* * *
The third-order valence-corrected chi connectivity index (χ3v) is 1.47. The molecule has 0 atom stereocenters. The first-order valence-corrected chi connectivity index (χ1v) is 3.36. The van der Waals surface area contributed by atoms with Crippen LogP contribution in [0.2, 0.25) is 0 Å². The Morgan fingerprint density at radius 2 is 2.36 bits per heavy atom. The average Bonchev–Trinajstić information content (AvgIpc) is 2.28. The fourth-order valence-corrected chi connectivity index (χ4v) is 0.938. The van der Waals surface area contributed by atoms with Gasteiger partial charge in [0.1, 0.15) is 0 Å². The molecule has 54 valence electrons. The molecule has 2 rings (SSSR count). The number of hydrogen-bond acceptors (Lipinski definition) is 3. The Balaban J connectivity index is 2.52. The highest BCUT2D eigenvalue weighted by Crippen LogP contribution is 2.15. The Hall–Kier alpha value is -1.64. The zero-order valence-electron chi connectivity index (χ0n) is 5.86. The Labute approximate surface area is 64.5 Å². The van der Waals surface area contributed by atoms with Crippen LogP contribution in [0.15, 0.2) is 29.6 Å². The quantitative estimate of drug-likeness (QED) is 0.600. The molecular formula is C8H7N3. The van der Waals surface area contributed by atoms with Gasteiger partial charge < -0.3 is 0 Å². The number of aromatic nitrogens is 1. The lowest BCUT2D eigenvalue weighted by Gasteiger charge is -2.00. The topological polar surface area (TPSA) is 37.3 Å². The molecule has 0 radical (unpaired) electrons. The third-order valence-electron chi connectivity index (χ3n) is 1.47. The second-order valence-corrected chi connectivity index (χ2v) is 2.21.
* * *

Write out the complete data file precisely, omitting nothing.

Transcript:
The third-order valence-corrected chi connectivity index (χ3v) is 1.47. The molecule has 0 atom stereocenters. The first-order valence-corrected chi connectivity index (χ1v) is 3.36. The van der Waals surface area contributed by atoms with Crippen LogP contribution in [0.2, 0.25) is 0 Å². The Morgan fingerprint density at radius 2 is 2.36 bits per heavy atom. The average Bonchev–Trinajstić information content (AvgIpc) is 2.28. The fourth-order valence-corrected chi connectivity index (χ4v) is 0.938. The van der Waals surface area contributed by atoms with Gasteiger partial charge in [0.1, 0.15) is 0 Å². The molecule has 54 valence electrons. The molecule has 2 rings (SSSR count). The number of hydrogen-bond acceptors (Lipinski definition) is 3. The Balaban J connectivity index is 2.52. The highest BCUT2D eigenvalue weighted by Crippen LogP contribution is 2.15. The Hall–Kier alpha value is -1.64. The zero-order valence-electron chi connectivity index (χ0n) is 5.86. The Labute approximate surface area is 64.5 Å². The van der Waals surface area contributed by atoms with Crippen LogP contribution in [0.15, 0.2) is 29.6 Å². The quantitative estimate of drug-likeness (QED) is 0.600. The molecular formula is C8H7N3. The van der Waals surface area contributed by atoms with Gasteiger partial charge < -0.3 is 0 Å². The number of aromatic nitrogens is 1. The lowest BCUT2D eigenvalue weighted by Gasteiger charge is -2.00. The topological polar surface area (TPSA) is 37.3 Å². The molecule has 0 radical (unpaired) electrons. The third-order valence-electron chi connectivity index (χ3n) is 1.47. The second-order valence-corrected chi connectivity index (χ2v) is 2.21.